A judge in Amsterdam will decide on Thursday afternoon if a ‘noisy protest’ planned to disrupt the two minutes silence on Remembrance Day can go ahead.
Activists who want to make noise during the wreath-laying ceremony in central Amsterdam on May 4 have gone to court to force a decision on whether or not their protest is possible.
Amsterdam mayor Jozias van Aartsen has banned the protest – describing the May 4 two minutes silence as a ‘sacrosanct moment’.
‘Disrupting that would be unacceptable, disrespectful and above all, a criminal offence,’ the mayor said earlier.
The Nationaal Comite 4 en 5 Mei, which organises both the Remembrance Day event on May 4 and Liberation Day celebrations on May 5, shares the mayor’s view.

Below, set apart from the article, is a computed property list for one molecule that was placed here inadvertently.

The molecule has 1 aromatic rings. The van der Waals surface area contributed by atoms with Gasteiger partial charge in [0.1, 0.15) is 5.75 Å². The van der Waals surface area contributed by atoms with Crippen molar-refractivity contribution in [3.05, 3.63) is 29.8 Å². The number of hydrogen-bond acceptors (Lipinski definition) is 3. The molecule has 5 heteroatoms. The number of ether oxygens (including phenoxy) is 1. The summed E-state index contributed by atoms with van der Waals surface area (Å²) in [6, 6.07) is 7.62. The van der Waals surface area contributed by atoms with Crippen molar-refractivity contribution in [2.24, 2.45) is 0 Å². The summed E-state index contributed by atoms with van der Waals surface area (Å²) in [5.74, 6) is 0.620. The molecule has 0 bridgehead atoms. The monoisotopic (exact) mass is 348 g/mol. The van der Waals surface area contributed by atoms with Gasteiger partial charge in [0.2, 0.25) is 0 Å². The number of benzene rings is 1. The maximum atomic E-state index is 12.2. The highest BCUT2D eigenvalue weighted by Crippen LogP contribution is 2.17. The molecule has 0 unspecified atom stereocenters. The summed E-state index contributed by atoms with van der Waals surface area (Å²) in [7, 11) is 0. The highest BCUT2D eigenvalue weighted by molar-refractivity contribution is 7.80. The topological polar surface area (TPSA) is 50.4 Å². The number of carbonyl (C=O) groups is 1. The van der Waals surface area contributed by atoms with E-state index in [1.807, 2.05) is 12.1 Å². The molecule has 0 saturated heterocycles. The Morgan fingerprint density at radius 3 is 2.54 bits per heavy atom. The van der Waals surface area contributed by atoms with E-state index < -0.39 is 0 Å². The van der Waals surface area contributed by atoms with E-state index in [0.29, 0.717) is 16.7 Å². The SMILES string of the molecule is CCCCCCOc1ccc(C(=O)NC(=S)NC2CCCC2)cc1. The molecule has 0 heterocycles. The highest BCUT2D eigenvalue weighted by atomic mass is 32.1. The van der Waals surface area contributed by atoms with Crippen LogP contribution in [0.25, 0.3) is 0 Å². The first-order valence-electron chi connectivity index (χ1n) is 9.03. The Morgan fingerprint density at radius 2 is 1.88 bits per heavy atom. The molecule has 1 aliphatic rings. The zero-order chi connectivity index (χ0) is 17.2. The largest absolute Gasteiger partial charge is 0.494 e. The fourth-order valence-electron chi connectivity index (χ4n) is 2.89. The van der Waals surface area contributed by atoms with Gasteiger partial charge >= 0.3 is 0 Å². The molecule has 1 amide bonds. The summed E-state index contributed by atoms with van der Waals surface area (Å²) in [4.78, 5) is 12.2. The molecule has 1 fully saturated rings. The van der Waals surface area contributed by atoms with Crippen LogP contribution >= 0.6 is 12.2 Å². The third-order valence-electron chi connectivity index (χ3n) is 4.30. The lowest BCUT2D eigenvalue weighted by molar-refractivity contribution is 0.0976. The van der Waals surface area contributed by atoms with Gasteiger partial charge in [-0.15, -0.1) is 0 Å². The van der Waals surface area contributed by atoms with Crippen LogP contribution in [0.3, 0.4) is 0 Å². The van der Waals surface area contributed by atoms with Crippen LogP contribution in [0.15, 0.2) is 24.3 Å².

The two minutes silence is to ‘remember Dutch victims of war, whether citizens or soldiers… who died or were murdered in World War II, and in war situations and peacekeeping operations since then,’ the committee said in a statement.
The protesters say the ceremony is selective in who it remembers and ignores the victims of the Indonesian war of independence. ‘One man’s freedom fighter is another man’s war criminal,’ spokesman Rogier Meijerink told the RTL Nieuws.
Jeffry Pondaag, chairman of a foundation campaigning for the recognition of Indonesians who died during the war told the broadcaster he understands the idea behind the noisy protest.
‘Sometimes you have to do extreme things to have an impact,’ he said. ‘The Netherlands itself did extreme things at the time.’
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